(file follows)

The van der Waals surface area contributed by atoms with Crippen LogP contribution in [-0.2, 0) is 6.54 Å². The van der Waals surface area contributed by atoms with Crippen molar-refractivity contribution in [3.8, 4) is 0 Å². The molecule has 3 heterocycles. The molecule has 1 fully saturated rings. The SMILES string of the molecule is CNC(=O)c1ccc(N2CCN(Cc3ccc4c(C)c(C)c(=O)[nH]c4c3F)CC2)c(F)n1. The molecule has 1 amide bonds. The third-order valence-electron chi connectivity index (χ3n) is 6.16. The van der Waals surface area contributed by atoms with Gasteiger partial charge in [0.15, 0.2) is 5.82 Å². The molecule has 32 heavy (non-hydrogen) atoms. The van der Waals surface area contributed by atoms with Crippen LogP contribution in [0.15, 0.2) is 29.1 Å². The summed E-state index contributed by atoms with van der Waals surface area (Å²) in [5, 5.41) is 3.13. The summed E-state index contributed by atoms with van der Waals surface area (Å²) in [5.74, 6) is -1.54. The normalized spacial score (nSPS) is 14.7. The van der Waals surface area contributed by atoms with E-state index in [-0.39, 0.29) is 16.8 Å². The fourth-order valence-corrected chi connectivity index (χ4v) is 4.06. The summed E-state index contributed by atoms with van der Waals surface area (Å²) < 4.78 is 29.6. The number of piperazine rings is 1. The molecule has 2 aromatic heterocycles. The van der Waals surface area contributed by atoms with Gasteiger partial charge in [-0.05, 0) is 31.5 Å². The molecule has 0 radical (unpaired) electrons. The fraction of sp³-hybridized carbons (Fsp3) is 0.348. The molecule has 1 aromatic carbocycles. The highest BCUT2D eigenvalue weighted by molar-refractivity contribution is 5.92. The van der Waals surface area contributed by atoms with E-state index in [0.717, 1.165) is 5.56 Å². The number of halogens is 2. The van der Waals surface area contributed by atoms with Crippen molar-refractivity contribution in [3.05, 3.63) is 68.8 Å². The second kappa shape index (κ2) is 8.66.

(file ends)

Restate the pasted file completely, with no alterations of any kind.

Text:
The van der Waals surface area contributed by atoms with Crippen LogP contribution in [-0.2, 0) is 6.54 Å². The van der Waals surface area contributed by atoms with Crippen molar-refractivity contribution in [3.8, 4) is 0 Å². The molecule has 3 heterocycles. The molecule has 1 fully saturated rings. The SMILES string of the molecule is CNC(=O)c1ccc(N2CCN(Cc3ccc4c(C)c(C)c(=O)[nH]c4c3F)CC2)c(F)n1. The molecule has 1 amide bonds. The third-order valence-electron chi connectivity index (χ3n) is 6.16. The van der Waals surface area contributed by atoms with Gasteiger partial charge in [0.15, 0.2) is 5.82 Å². The molecule has 32 heavy (non-hydrogen) atoms. The van der Waals surface area contributed by atoms with Crippen LogP contribution in [0.15, 0.2) is 29.1 Å². The summed E-state index contributed by atoms with van der Waals surface area (Å²) in [5, 5.41) is 3.13. The summed E-state index contributed by atoms with van der Waals surface area (Å²) in [5.74, 6) is -1.54. The normalized spacial score (nSPS) is 14.7. The van der Waals surface area contributed by atoms with E-state index in [-0.39, 0.29) is 16.8 Å². The fourth-order valence-corrected chi connectivity index (χ4v) is 4.06. The summed E-state index contributed by atoms with van der Waals surface area (Å²) < 4.78 is 29.6. The number of piperazine rings is 1. The molecule has 2 aromatic heterocycles. The van der Waals surface area contributed by atoms with Gasteiger partial charge in [-0.05, 0) is 31.5 Å². The molecule has 0 radical (unpaired) electrons. The fraction of sp³-hybridized carbons (Fsp3) is 0.348. The molecule has 1 aromatic carbocycles. The highest BCUT2D eigenvalue weighted by molar-refractivity contribution is 5.92. The van der Waals surface area contributed by atoms with E-state index in [0.717, 1.165) is 5.56 Å². The number of halogens is 2. The van der Waals surface area contributed by atoms with Crippen molar-refractivity contribution in [3.05, 3.63) is 68.8 Å². The second kappa shape index (κ2) is 8.66.